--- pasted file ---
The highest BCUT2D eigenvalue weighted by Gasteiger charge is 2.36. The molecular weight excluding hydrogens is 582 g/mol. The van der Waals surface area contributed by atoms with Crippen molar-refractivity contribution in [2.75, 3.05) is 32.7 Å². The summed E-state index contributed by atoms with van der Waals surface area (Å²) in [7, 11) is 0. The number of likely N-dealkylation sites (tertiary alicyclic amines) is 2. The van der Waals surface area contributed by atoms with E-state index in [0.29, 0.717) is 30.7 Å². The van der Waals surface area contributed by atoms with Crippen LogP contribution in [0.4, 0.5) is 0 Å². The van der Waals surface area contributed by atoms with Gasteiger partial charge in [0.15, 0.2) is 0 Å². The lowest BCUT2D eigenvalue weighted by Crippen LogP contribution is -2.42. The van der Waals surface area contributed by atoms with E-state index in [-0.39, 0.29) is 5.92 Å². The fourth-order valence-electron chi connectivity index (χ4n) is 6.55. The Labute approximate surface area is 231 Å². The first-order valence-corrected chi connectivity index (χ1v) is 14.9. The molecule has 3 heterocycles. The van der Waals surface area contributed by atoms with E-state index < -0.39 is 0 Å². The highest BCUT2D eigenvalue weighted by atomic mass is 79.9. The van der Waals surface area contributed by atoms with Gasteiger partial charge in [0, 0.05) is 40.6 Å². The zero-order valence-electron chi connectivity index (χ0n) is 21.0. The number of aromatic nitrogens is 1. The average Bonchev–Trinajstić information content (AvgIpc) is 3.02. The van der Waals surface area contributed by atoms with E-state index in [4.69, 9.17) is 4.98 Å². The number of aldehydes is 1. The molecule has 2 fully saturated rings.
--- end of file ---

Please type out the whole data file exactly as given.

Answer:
The highest BCUT2D eigenvalue weighted by Gasteiger charge is 2.36. The molecular weight excluding hydrogens is 582 g/mol. The van der Waals surface area contributed by atoms with Crippen molar-refractivity contribution in [2.75, 3.05) is 32.7 Å². The summed E-state index contributed by atoms with van der Waals surface area (Å²) in [7, 11) is 0. The number of likely N-dealkylation sites (tertiary alicyclic amines) is 2. The van der Waals surface area contributed by atoms with E-state index in [0.29, 0.717) is 30.7 Å². The van der Waals surface area contributed by atoms with Crippen LogP contribution in [0.4, 0.5) is 0 Å². The van der Waals surface area contributed by atoms with Gasteiger partial charge in [0.15, 0.2) is 0 Å². The lowest BCUT2D eigenvalue weighted by Crippen LogP contribution is -2.42. The van der Waals surface area contributed by atoms with E-state index in [-0.39, 0.29) is 5.92 Å². The fourth-order valence-electron chi connectivity index (χ4n) is 6.55. The Labute approximate surface area is 231 Å². The first-order valence-corrected chi connectivity index (χ1v) is 14.9. The molecule has 3 heterocycles. The van der Waals surface area contributed by atoms with E-state index < -0.39 is 0 Å². The highest BCUT2D eigenvalue weighted by atomic mass is 79.9. The van der Waals surface area contributed by atoms with Gasteiger partial charge in [0, 0.05) is 40.6 Å². The zero-order valence-electron chi connectivity index (χ0n) is 21.0. The number of aromatic nitrogens is 1. The average Bonchev–Trinajstić information content (AvgIpc) is 3.02. The van der Waals surface area contributed by atoms with E-state index in [4.69, 9.17) is 4.98 Å². The number of aldehydes is 1. The molecule has 2 fully saturated rings.